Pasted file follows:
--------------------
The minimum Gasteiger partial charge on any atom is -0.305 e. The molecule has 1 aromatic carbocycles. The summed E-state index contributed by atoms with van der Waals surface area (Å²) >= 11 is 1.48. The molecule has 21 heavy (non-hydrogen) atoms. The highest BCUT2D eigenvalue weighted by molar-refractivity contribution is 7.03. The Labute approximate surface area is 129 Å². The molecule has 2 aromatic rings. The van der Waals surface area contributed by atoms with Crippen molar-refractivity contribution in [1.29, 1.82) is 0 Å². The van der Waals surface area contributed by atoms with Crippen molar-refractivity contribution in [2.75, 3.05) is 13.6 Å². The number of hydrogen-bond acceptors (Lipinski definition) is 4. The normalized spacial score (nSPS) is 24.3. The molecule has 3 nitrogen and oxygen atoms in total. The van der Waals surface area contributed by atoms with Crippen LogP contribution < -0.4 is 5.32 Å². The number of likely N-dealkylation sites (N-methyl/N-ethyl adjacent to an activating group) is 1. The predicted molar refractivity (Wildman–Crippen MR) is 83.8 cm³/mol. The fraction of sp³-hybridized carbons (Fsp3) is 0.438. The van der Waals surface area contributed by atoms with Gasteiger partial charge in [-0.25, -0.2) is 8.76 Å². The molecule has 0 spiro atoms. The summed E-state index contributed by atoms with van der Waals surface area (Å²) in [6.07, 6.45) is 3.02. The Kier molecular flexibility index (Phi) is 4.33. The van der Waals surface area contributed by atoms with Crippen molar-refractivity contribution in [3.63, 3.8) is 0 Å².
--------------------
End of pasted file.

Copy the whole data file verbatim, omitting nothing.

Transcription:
The minimum Gasteiger partial charge on any atom is -0.305 e. The molecule has 1 aromatic carbocycles. The summed E-state index contributed by atoms with van der Waals surface area (Å²) >= 11 is 1.48. The molecule has 21 heavy (non-hydrogen) atoms. The highest BCUT2D eigenvalue weighted by molar-refractivity contribution is 7.03. The Labute approximate surface area is 129 Å². The molecule has 2 aromatic rings. The van der Waals surface area contributed by atoms with Crippen molar-refractivity contribution in [1.29, 1.82) is 0 Å². The van der Waals surface area contributed by atoms with Crippen molar-refractivity contribution in [2.75, 3.05) is 13.6 Å². The number of hydrogen-bond acceptors (Lipinski definition) is 4. The normalized spacial score (nSPS) is 24.3. The molecule has 3 nitrogen and oxygen atoms in total. The van der Waals surface area contributed by atoms with Crippen LogP contribution < -0.4 is 5.32 Å². The number of likely N-dealkylation sites (N-methyl/N-ethyl adjacent to an activating group) is 1. The predicted molar refractivity (Wildman–Crippen MR) is 83.8 cm³/mol. The fraction of sp³-hybridized carbons (Fsp3) is 0.438. The van der Waals surface area contributed by atoms with Gasteiger partial charge in [-0.25, -0.2) is 8.76 Å². The molecule has 0 spiro atoms. The summed E-state index contributed by atoms with van der Waals surface area (Å²) in [6.07, 6.45) is 3.02. The Kier molecular flexibility index (Phi) is 4.33. The van der Waals surface area contributed by atoms with Crippen molar-refractivity contribution in [3.63, 3.8) is 0 Å².